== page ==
Secondly, in my own case as well as my parents and wife, we saw marked improvement in our teeth when using the powered brushes. My wife and I use the Sonicare, and I can tell you (again, as the son of a dentist) I used to brush manually for a good long time, and the Sonicare STILL improved things. This makes sense as it’s a function of total-strokes… a 31kHz Sonicare is going to produce more strokes over 2 minutes than a manual brush. Again, my dentist can confirm – I had bleeding gums every cleaning, now I never have them. So it’s not just timer dependent.
Sponsored Products are advertisements for products sold by merchants on Amazon.com. When you click on a Sponsored Product ad, you will be taken to an Amazon detail page where you can learn more about the product and purchase it.
Plaque Removal. Compared to brushing with a manual toothbrush, sonic toothbrushes give unmatched results. Sonic technology has been proven to remove several times more plaque than any manual toothbrush. As it removes more plaque, it also prevents the risk of tooth decay and improves overall oral health.
With 7,600 rotations per minute, this toothbrush did not feel powerful at all. Having tested the Pro series before this one, this felt more like it would better fit a kid. However, used properly, it still got the job done better than any manual toothbrush. Its only feature, the timer, was also helpful in reminding me when I should stop brushing. Unfortunately, there is no quadrant timer that sends reminders every 30 seconds.
When I read the flaws and the runner-up areas, there are some items which, for me, are not minor issues. Noise is a huge factor for me and my children (we’ve used both, and the video about noise is illuminating), and the battery life etc, to me, make the overall recommendation so slight over the Sonicare, that it could be a tie. As a long-time user of both brushes (and now in the Philips camp mostly because of the noise and brush head movement), I prefer the Philips approach greatly over the Oral-B. I use the Series 3 since I also want the quadrant feature (a regrettable omission on the Series 2). It’s a feature that makes brushing “lazy” and in this case, lazy is good. The same goes for my children.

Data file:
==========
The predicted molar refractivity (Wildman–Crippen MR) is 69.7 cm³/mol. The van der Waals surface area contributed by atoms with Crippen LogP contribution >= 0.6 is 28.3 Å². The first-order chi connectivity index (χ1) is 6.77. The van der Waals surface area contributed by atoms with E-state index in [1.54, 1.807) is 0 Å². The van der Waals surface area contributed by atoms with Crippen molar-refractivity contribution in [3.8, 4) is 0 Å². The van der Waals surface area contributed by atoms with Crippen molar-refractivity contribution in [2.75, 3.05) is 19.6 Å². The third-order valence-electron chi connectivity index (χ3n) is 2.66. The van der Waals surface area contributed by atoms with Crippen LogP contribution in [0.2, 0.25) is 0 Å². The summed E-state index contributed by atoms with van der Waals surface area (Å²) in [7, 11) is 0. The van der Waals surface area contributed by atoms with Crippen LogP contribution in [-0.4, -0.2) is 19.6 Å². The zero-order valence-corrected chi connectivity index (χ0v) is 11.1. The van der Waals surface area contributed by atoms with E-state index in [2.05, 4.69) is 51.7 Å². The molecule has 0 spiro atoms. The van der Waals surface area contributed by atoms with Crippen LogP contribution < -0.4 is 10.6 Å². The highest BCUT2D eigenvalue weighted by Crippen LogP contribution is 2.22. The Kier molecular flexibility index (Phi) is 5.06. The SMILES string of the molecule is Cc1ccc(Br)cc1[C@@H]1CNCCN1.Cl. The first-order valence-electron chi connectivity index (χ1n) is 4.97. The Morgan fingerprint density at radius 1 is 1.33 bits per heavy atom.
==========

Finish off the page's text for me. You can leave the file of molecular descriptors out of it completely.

Careful, sustained brushing. Wait half an hour after each meal, then brush your teeth. This removes plaque and prevents tartar from forming. If you brush as long as three minutes, using the right technique, you should be able to remove all of the plaque.
Omega-3 fatty acids are an important key in the health of your arteries. They lower blood pressure and cholesterol. You need to get omega-3 fatty acids from your diet because your body does not produce them. Eat plenty of salmon, flaxseed products, walnuts and omega-3 fortified products. You can also consume omega-3 fatty acids in the form supplement.
Before signing up for classes, you will want to meet with an academic advisor. Together you will lay out a program and career path that suits you best. This step is essential to your academic success.